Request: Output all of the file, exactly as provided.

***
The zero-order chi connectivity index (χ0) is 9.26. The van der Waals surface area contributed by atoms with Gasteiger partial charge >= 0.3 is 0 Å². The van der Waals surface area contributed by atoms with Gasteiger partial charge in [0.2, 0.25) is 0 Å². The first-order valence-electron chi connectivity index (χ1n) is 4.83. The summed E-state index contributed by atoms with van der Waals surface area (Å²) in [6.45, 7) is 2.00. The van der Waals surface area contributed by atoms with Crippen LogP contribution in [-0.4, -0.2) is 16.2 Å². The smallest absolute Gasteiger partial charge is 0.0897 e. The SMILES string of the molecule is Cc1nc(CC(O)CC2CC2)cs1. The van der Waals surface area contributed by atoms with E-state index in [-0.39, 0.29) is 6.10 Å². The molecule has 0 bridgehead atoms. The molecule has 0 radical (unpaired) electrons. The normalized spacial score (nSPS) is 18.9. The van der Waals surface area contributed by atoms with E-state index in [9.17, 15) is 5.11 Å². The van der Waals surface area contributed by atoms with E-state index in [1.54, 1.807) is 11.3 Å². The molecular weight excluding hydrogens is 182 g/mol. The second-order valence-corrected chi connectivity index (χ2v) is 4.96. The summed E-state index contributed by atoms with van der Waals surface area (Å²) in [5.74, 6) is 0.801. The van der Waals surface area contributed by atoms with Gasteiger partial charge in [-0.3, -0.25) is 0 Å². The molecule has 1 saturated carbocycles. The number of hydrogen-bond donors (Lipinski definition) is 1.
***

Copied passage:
The zero-order chi connectivity index (χ0) is 9.26. The van der Waals surface area contributed by atoms with Gasteiger partial charge >= 0.3 is 0 Å². The van der Waals surface area contributed by atoms with Gasteiger partial charge in [0.2, 0.25) is 0 Å². The first-order valence-electron chi connectivity index (χ1n) is 4.83. The summed E-state index contributed by atoms with van der Waals surface area (Å²) in [6.45, 7) is 2.00. The van der Waals surface area contributed by atoms with Crippen LogP contribution in [-0.4, -0.2) is 16.2 Å². The smallest absolute Gasteiger partial charge is 0.0897 e. The SMILES string of the molecule is Cc1nc(CC(O)CC2CC2)cs1. The van der Waals surface area contributed by atoms with E-state index in [-0.39, 0.29) is 6.10 Å². The molecule has 0 bridgehead atoms. The molecule has 0 radical (unpaired) electrons. The normalized spacial score (nSPS) is 18.9. The van der Waals surface area contributed by atoms with E-state index in [9.17, 15) is 5.11 Å². The van der Waals surface area contributed by atoms with E-state index in [1.54, 1.807) is 11.3 Å². The molecular weight excluding hydrogens is 182 g/mol. The second-order valence-corrected chi connectivity index (χ2v) is 4.96. The summed E-state index contributed by atoms with van der Waals surface area (Å²) in [5.74, 6) is 0.801. The van der Waals surface area contributed by atoms with Gasteiger partial charge in [-0.3, -0.25) is 0 Å². The molecule has 1 saturated carbocycles. The number of hydrogen-bond donors (Lipinski definition) is 1.